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Kareem Abdul-Jabbar

Kareem Abdul-Jabbar

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Also Known As: Ferdinand Lewis Alcindor Died:
Born: April 16, 1947 Cause of Death:
Birth Place: New York, New York, USA Profession:

Biography CLOSE THE FULL BIOGRAPHY

Widely considered to be one of the greatest NBA players of all time, Kareem Abdul-Jabbar spent 20 years with the Milwaukee Bucks and Los Angeles Lakers, helping both teams win a combined six championships while becoming the league's all-timing leading scorer with over 38,000 points. Towering over others at 7-feet-2-inches tall, Abdul-Jabbar used his height and exceptional athleticism to develop his famed skyhook, a shot that incorporated the entirety of his frame and was nearly impossible to block. Able to shoot the skyhook with either hand from virtually any point on the court, Abdul-Jabbar emerged as a potent offensive threat that created both fear and frustration among opponents. While an imposing force on the court, Abdul-Jabbar developed a reputation for being introverted and standoffish off the court, particularly with the press. His enigmatic persona baffled some and angered others, all to the detriment of Abdul-Jabbar himself, who later regretted not engaging with sportswriters earlier in his career. He was, however, popular among fans, some of whom helped him rebuild his extensive jazz record collection after his home burned down in 1983. Because he played in the heart of Hollywood,...

Widely considered to be one of the greatest NBA players of all time, Kareem Abdul-Jabbar spent 20 years with the Milwaukee Bucks and Los Angeles Lakers, helping both teams win a combined six championships while becoming the league's all-timing leading scorer with over 38,000 points. Towering over others at 7-feet-2-inches tall, Abdul-Jabbar used his height and exceptional athleticism to develop his famed skyhook, a shot that incorporated the entirety of his frame and was nearly impossible to block. Able to shoot the skyhook with either hand from virtually any point on the court, Abdul-Jabbar emerged as a potent offensive threat that created both fear and frustration among opponents. While an imposing force on the court, Abdul-Jabbar developed a reputation for being introverted and standoffish off the court, particularly with the press. His enigmatic persona baffled some and angered others, all to the detriment of Abdul-Jabbar himself, who later regretted not engaging with sportswriters earlier in his career. He was, however, popular among fans, some of whom helped him rebuild his extensive jazz record collection after his home burned down in 1983. Because he played in the heart of Hollywood, Abdul-Jabbar naturally gravitated towards film and television, memorably appearing in "Airplane!" (1980) and "Fletch" (1985), while making cameos as himself on a variety of TV shows. With his a rehabilitated reputation post-retirement, Abdul-Jabbar enjoyed the comfort of having been one of professional basketball's best centers and arguably its greatest all-around player.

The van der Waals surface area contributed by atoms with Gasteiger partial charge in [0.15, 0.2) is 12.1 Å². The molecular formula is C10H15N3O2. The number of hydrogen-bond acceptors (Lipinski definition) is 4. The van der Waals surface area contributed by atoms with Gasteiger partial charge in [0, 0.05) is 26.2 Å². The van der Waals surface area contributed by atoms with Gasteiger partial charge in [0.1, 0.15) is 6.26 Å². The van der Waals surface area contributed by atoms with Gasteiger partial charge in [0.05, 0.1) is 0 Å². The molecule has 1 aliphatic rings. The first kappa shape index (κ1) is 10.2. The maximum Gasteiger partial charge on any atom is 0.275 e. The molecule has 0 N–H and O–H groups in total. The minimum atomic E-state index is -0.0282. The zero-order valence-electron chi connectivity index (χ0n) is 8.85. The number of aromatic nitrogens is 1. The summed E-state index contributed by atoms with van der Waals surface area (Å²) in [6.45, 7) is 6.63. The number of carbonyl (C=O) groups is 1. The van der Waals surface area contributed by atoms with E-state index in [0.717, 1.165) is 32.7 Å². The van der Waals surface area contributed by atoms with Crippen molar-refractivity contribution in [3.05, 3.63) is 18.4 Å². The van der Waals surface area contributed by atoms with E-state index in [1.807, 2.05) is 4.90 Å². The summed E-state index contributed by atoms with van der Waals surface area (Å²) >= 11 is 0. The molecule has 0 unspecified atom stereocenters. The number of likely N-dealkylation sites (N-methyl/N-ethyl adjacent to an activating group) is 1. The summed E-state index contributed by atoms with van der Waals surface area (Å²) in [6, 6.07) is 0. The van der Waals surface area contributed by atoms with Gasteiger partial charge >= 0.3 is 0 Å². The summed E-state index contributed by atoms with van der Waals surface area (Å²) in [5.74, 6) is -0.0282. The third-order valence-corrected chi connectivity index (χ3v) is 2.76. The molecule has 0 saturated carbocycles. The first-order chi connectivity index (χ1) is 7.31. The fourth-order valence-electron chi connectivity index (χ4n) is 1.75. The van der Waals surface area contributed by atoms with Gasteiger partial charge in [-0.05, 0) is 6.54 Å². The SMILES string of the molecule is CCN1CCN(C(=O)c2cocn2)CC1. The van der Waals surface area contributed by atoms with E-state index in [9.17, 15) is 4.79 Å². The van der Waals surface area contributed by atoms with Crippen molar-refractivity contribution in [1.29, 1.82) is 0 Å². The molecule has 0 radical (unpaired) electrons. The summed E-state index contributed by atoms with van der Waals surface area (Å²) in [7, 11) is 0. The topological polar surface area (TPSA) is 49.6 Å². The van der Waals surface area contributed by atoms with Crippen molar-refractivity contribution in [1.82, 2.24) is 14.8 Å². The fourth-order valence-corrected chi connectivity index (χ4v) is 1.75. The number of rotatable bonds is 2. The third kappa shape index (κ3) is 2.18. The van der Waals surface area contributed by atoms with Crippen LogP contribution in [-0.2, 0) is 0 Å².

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Filmographyclose complete filmography

CAST: (feature film)

2.
3.
 Baseketball (1998) Himself
5.
 Forget Paris (1995) Himself
6.
 Slam Dunk Ernest (1995)
7.
 D2: The Mighty Ducks (1994) Celebrity At Party
8.
 Jake Spanner, Private Eye (1989) New Tenant In Sal'S Apartment
9.
 Troop Beverly Hills (1989) Himself
10.
 Fletch (1985)
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Milestones close milestones

1965:
Played for four seasons at UCLA, three under famed coach John Wooden
1967:
Twice named Player of the Year
1968:
Boycotted Summer Olympic Games in Mexico City, Mexico due to racial discrimination against blacks in the U.S.
1968:
Led UCLA Bruins to win over University of Houston in match famously called "the Game of the Century"
1969:
Drafted first overall pick by Milwaukee Bucks
1972:
Received first career NBA Most Valuable Player award
1975:
Traded to the Los Angeles Lakers
1978:
Made film debut opposite Bruce Lee in "Game of Death"; studied Jeet Kune Do martial arts under Lee
1980:
Made memorable appearance in "Airplane" as co-pilot Roger Murdock
1983:
Published memoir <i>Giant Steps</i>, co-written with Peter Knobler
1985:
Named <i>Sports Illustrated</i> magazine's "Sportsman of the Year"
1985:
Made cameo in crime comedy "Fletch"
1989:
Announced retirement after 20 years of playing professional basketball
1995:
Inducted into Naismith Memorial Basketball Hall of Fame
1996:
Co-wrote historical book <i>Black Profiles in Courage: A Legacy of African-American Achievement</i> with Alan Steinberg
2005:
Served as special assistant coach for the Lakers
2010:
Co-wrote documentary feature <i>On the Shoulders of Giants: The Story of the Greatest Team You Never Heard Of</i>
2012:
Statue unveiled in front of Staples Center in Los Angeles, CA
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Education

University of California Los Angeles: Los Angeles , California - 1965 - 1969

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